which the enemy advanced. We fired one volley by battalion, and then retired slowly, halting, facing about, and firing by battalion as soon as the regiment had loaded and effectually holding the enemy in check in our front. Finally the advance of the enemy of the left having been checked, and the troops to whose support we had been sent having been reformed on a ridge in our rear, the regiment again moved off to the left and joined the rest of the brigade. It was now sundown, and our part in the engagement for the day was ended. The regiment bivouacked for the night in the first line on a ridge on the east side of the road, and maintained the same position on the 20th till about 3 p.m. A small parapet of logs, hastily constructed on the morning of the 20th, enabled us to repel two assaults on the position during the day without loss to ourselves.
About 3 p.m. it was moved to the right, to the support of a portion of Harker's brigade, Wood's division, which was in position on the crest of a hill which the enemy was endeavoring to carry. The possession of the hill was maintained, the regiment losing about a dozen wounded in this part of the action. As soon as it became dark we withdrew from this position, marched to Rossville, where the regiment bivouacked, and on Monday morning again went into position in the first line on Missionary Ridge, throwing up a parapet of rails and covering our front with skirmishers. The enemy soon afterward engaged our skirmishers, and later in the day opened with one piece of artillery, evidently for the purpose of feeling our position. The main line, however, did not become engaged, and at night we were again withdrawn, and the next day took up the position in the present line, which we now occupy. The following is the list of casualties.*
Total killed: Enlisted men,6; wounded, commissioned officers, 5; enlisted men, 95; missing, enlisted men,9. Aggregate: Killed,6; wounded, 100; missing,9.
Number engaged commissioned officers, 23; enlisted men, 337. Aggregate, 360.
Lieutenant-Colonel Kimberly had 2 horses and Major J. H. Williston 1 horse wounded and disabled in the engagement. My own horse was killed. I cannot speak too highly of the gallantry and fortitude of both officers and men, nor of the enthusiasm that two days' hard fighting and their thinned ranks failed to depress. My thanks are especially due Lieutenant Colonel R. L. Kimberly and Major J. H. Williston, as well for their untiring vigilance and zeal, as for their gallantry in action. Lieutenant Fisher, acting adjutant, deserves and has my thanks for promptness in communicating orders under severe fire. Late on the 19th, he was severely, and it is supposed mortally wounded, while going to the rear to bring up ammunition. He is supposed to be in the hands of the enemy. Lieutenant J. N. Clark performed the duties of adjutant during the remainder of the engagement, and deserves mention for zeal and gallantry. Among company officers, while I can commend all for their cheerful and steady courage throughout the engagement, Lieutenant C. W. Hills deserves special mention for deliberation and coolness, which attracted my attention in the heat of the engagement on Saturday, and for the obstinacy with which he held his ground on Monday, while commanding a line of skirmishers that was vigorously attacked by the enemy. Corporal Strock, of Company E, also deserves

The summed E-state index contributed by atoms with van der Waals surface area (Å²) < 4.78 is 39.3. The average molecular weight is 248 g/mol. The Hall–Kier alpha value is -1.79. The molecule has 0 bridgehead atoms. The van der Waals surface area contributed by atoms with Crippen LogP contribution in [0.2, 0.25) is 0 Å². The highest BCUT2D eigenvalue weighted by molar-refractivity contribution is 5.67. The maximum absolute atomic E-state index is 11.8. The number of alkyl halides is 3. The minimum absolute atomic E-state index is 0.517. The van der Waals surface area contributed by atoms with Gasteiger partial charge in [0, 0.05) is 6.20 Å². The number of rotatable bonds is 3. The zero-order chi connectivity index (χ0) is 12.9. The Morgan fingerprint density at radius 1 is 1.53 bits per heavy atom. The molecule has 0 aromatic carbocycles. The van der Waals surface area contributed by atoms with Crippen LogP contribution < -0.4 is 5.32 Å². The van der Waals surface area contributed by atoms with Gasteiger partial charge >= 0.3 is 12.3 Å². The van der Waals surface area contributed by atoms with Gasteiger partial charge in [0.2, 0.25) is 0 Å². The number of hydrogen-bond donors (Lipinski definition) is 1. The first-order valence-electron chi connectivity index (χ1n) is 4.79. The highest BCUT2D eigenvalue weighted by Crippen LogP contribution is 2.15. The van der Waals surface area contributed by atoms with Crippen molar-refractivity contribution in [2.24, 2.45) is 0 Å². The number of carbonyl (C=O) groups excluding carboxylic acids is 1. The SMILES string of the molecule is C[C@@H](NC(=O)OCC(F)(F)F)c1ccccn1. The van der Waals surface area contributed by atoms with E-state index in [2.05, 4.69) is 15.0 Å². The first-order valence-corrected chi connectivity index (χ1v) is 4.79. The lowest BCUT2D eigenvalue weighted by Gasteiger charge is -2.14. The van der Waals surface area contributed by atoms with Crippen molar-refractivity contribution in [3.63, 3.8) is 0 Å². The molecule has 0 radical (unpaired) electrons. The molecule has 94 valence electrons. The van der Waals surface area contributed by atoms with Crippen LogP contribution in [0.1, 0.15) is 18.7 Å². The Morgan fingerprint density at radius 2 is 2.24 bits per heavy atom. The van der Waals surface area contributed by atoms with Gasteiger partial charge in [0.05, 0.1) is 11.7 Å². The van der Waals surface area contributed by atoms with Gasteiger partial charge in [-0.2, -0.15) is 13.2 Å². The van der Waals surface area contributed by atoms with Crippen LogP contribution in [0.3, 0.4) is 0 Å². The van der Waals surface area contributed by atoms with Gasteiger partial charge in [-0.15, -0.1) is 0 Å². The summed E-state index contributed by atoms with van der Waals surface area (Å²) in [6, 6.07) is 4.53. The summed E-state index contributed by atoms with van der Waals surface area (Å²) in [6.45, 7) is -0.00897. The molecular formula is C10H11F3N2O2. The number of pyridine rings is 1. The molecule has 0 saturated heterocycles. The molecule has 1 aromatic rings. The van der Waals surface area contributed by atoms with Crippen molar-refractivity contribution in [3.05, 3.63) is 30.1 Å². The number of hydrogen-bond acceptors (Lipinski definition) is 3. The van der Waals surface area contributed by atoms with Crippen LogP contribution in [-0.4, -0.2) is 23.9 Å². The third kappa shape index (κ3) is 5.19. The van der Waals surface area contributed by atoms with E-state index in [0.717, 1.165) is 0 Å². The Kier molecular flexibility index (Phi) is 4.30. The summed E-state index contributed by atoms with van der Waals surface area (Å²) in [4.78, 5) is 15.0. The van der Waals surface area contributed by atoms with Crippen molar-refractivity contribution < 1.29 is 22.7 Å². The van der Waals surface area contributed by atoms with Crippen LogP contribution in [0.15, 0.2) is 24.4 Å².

*Nominal list omitted; see revised statement, p. 176.